NDOT reopens Highway 50

A wide shot show constuction work on U.S. 50 east wheer a culvert was installed.

A wide shot show constuction work on U.S. 50 east wheer a culvert was installed.

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U.S. Highway 50 east of Fallon opened on schedule Wednesday night after construction crews wrapped up work on a culvert installed for possible flood mitigation.

Meg Ragonese, public information officer for the Nevada Department of Transportation, said NDOT and Granite Construction spent one week installing additional drainage culverts on a stretch of highway between Wildes Road and Macari Lane about nine miles southeast of Fallon. Ragonese said the project cost $940,940.

“The state covered the initial cost,” Ragonese said, adding the federal government may not cover the bill since the work has been pre-emptive

If flooding were to occur, and the culverts either on U.S. 50 or U.S. 95 south of Fallon played a pivotal role in abating any flooding, she said the state would revisit the projects with the federal government.

NDOT similarly installed additional drainage culverts underneath U.S. 95 in mid-March to help channel floodwaters underneath the highway.

Ragonese said improvements would also help reinforce the two highways against potential flooding in future years. For now, though, she said local officials and NDOT will monitor both highways and bridges for any potential impact of heavy water flows. She said the state and Churchill County will also monitor other highways in the area that could be affected by flooding.

Ragonese said only two area projects were completed including the Highway 50 project. although NDOT could look at U.S. 95 near Trinity on Intersate 80 because of potential flooding caused by the Humboldt River draining into the Humboldt Sink.

“Granite Construction installed 60 concrete boxes creating a large drainage culvert underneath U.S. 50 to enhance the flow of floodwaters under the highway,” Ragonese said of the most recent work.

On Wednesday, Granite completed the project, and guardrails were installed on each side of the new culverts. Additionally, a nearby channel with flowing water was tied into the main culvert. She said utility lines were re-routed near the culverts.

Rusty Jardine, general manager of the Truckee-Carson Irrigation District, said district and county crews are cleaning out, widening and lowering the diagonal drain that will tie into the recently completed culvert. “The Big Dig” channel as referred by TCID will carry water from Carson Lake to the Stillwater Point Reservoir and eventually to the Carson Sink. The channel will move water away from low-lying property owners in the valley, Jardine pointed out.

South of the emergency weir and spillway that was constructed off the V-line canal last month, Jardine said canal water has almost filled up Sheckler Reservoir but hasn’t fanned out in the desert heading south.

Weather is another concern for TCID. The National Weather Service has not backed off on its prediction for a strong April storm that will hit western Nevada today and extend through the weekend. A NWS report said this storm pattern will be as powerful as the one that rolled through the Sierra Nevada mountain range and valleys in January.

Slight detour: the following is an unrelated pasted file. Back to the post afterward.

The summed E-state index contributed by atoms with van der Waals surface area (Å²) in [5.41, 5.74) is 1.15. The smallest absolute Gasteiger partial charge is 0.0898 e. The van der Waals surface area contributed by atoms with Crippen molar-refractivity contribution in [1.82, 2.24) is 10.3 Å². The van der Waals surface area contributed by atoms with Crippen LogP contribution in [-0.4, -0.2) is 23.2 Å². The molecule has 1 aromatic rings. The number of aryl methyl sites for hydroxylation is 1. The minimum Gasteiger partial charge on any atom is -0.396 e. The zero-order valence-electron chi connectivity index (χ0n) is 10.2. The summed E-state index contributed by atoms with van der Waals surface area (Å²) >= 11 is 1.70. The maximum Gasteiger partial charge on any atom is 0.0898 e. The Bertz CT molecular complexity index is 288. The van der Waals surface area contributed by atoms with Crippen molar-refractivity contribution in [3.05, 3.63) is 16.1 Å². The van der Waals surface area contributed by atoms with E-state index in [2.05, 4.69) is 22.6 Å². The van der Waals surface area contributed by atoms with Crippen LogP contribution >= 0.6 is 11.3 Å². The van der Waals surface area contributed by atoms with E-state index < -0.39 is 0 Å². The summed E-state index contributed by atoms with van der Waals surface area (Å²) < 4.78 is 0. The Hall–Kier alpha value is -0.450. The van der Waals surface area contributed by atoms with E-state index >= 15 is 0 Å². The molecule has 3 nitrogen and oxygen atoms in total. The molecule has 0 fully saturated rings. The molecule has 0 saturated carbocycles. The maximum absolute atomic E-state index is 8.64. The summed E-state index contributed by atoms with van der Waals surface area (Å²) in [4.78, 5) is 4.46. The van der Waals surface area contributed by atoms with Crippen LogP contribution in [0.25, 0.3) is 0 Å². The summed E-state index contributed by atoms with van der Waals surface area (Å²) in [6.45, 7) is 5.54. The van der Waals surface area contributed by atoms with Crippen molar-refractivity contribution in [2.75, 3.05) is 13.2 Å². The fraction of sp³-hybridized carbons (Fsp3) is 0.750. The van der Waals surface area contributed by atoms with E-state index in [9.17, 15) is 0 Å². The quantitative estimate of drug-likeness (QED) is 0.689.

The NWS issued this warning for several major rivers: “The Truckee, Carson and Susan rivers are all expected to see rapid rises and will likely near monitor stage. The greatest uncertainty for main stem river flooding is on the Carson and Susan rivers which have minimal flood controls and respond dramatically to small changes in snow and/or rain elevations.”

For that reason, Jardine said residents living near the Carson River should keep an eye on fast-moving water. Because of this weekend’s strong weather system, local officials and the weather service said mitigation efforts to curb potential flooding must be ongoing. Jardine said about 100,000 sandbags were delivered in March to residents living near the river.

According to TCID’s morning report on Thursday, the Carson River is running at 1,520 cubic feet per second at Fort Churchill south of Silver Springs and 2,410 cfs below Lahontan Dam, which is holding back slightly more than 242,000 acre-feet of water in the reservoir.

The TCID report said inspection of the dam’s left side was completed, and a balanced release is being implemented by the district’s Dam Tender and Hydro teams. Furthermore, the outflow in the river below Lahontan will increase during the next several days.

Jardine said the reservoir will take a lower inflow but then discharge more water into the Carson River heading toward Fallon and the Carson sink. He said the purpose of the drawdown is to create additional storage room in Lahontan Reservoir for Sierra runoff.

“We’ll have water blasting into the system,” Jardine said. “You’ll see an increase in amount of water flow through all our channels.”


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